The data on the failure rate of strategy execution has been widely reported and is no surprise in most organisations. The specific numbers reported vary, but the effectiveness in implementation of strategic initiatives is typically around 60%.
One organisational response has been the introduction of the Project Management Office (PMO) to support the implementation of the strategic programs. Prima facie, this offers a sensible ‘solution’. The PMO can provide the focus and resources to ensure programs have the essential project disciplines: plans and milestones are created; resources are allocated; progress is measured; and adjustments can be made.
However, a recent BCG report made a number of observations which suggest the PMO’s are not as effective as they could be. They note that “just one third of PMO leaders feel that their PMO has realised its full potential”. But BCG did note that “PMO’s that have bridged the gap between the PMO and senior leaders are able to add real value in supporting the delivery of strategic initiatives”.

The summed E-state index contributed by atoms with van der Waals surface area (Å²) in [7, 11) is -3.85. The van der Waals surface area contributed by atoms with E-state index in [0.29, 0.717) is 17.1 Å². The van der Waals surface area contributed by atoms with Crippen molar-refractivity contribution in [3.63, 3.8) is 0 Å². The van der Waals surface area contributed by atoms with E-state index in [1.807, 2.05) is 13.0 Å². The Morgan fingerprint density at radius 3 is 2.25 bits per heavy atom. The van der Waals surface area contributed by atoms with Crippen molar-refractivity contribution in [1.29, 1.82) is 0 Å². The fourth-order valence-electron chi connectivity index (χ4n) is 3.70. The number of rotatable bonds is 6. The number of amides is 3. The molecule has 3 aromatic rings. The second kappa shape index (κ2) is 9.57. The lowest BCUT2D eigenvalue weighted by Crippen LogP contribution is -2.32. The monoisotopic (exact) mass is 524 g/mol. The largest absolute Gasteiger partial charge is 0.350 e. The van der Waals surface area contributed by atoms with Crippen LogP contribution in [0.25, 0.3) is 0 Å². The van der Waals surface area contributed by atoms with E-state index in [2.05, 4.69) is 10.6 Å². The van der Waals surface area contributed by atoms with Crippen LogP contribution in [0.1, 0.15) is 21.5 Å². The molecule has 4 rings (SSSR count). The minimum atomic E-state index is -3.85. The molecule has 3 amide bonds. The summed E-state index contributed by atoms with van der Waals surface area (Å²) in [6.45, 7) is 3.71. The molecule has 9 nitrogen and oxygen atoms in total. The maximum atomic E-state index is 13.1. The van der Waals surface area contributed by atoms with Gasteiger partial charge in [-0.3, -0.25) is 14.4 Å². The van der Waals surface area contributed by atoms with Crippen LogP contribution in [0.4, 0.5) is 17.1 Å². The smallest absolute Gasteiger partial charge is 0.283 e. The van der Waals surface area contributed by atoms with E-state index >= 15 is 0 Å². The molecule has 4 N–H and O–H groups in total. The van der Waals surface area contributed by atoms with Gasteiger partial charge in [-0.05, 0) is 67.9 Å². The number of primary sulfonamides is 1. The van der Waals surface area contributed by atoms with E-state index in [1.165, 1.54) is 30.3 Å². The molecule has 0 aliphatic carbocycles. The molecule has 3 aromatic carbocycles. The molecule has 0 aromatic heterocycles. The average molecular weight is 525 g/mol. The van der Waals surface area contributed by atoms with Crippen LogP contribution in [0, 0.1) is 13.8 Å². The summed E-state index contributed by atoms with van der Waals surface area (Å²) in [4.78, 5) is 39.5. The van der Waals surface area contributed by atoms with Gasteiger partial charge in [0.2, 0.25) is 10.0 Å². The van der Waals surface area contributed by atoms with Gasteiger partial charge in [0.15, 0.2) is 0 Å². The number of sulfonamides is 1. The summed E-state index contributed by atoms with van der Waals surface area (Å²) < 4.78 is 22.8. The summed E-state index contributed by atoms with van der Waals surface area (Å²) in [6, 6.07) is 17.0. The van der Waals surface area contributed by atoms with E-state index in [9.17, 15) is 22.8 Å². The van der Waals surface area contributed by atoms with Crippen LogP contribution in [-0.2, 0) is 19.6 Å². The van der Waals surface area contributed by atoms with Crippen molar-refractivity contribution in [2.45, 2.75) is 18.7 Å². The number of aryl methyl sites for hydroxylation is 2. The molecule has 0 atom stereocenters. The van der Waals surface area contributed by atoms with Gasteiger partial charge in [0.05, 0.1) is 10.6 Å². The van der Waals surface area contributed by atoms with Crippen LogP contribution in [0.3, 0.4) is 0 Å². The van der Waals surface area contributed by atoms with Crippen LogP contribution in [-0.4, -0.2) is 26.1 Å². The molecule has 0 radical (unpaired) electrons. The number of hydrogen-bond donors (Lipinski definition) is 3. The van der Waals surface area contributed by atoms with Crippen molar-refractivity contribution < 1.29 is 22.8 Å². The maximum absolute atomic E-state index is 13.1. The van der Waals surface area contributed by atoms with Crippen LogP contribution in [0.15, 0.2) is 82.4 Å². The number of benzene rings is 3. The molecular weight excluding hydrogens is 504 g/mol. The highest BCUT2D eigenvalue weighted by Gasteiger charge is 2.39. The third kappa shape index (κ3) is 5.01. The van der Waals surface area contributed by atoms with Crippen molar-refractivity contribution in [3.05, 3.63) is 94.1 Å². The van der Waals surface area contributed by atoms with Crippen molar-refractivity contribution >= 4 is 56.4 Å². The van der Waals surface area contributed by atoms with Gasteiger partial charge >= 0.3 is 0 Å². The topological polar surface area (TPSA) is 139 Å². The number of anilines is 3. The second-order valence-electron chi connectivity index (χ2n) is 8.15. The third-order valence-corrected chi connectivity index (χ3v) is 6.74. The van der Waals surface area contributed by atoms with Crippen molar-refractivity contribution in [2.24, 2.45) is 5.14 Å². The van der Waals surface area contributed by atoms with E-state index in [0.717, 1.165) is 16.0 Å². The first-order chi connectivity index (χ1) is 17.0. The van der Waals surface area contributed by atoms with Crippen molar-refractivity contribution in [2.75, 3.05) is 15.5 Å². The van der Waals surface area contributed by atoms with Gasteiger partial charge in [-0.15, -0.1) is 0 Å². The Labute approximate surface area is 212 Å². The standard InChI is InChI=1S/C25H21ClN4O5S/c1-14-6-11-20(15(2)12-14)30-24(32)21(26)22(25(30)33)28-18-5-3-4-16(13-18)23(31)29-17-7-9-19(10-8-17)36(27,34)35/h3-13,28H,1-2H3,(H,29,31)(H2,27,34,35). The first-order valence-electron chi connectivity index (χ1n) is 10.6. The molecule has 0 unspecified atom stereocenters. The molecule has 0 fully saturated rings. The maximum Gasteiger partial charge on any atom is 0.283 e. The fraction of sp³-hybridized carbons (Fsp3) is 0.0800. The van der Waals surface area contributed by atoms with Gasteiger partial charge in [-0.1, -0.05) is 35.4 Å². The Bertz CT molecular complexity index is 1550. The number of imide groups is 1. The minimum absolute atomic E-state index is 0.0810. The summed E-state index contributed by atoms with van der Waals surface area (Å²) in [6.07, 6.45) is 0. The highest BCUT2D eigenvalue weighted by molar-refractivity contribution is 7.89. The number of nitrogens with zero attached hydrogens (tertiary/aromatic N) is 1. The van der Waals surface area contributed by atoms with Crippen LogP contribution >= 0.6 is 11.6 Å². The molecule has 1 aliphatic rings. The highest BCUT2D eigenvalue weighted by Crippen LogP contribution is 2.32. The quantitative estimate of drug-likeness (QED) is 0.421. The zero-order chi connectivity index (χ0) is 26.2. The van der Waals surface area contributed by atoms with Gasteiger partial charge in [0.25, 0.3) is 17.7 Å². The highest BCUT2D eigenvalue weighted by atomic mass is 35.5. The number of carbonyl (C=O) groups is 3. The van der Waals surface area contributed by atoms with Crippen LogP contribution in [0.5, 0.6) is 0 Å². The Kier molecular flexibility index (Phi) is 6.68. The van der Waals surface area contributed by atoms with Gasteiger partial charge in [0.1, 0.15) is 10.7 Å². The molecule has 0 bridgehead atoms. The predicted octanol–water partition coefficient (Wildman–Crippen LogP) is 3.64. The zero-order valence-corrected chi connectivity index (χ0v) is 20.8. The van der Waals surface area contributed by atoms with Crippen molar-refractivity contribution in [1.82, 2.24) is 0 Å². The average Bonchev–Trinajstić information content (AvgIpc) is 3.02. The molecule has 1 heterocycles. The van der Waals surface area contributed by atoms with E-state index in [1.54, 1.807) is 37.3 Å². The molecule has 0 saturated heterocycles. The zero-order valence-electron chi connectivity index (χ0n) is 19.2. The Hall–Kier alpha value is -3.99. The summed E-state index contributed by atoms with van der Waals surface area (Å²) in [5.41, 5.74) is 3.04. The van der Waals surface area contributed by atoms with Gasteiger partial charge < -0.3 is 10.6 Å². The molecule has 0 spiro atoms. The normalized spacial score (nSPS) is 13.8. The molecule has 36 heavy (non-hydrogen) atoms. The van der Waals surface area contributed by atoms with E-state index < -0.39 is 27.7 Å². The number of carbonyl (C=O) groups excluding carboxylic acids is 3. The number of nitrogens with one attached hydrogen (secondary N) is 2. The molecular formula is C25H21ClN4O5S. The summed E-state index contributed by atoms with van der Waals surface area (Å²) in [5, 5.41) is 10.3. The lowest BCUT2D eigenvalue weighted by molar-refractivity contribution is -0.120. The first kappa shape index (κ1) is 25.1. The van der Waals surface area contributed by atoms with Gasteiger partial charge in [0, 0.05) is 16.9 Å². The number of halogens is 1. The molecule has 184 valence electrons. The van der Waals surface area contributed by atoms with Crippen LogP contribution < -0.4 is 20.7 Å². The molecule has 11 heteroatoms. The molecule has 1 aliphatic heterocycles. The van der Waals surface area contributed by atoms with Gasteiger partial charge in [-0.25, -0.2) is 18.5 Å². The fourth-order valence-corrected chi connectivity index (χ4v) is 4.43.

Good PMO’s can add value, but only once critical organisational factors are addressed.
There has been plenty of research into why strategy execution fails, and the issues are typically not ‘project management’. The bigger issues that prevent effective strategy execution are more usually: an ineffective senior management team, weak senior management, conflicting priorities, poor communication, poor line leadership or poor coordination across the functions.
At a client workshop data produced by the PMO showed the ‘milestones planned’ versus ‘milestones completed’. While it was possible to interrogate the individual initiatives, I challenged them at a more fundamental level: “You have hit zero milestones on 9 of 15 priority one initiatives. Why?” No amount of PMO activity will address the fundamental issues of alignment and conflicting priorities.
Once these fundamental organisational issues have been addressed, then the PMO has a real opportunity to deliver value. Before that, I suspect the PMO is like fertiliser without water: largely wasted.
How effective is your strategy execution program? Do you do much better than 60% success? What are you doing to address these issues? Deal first with the strategic leadership issues: alignment, clarity, and communication. Implementing a PMO may be a solution for a later time.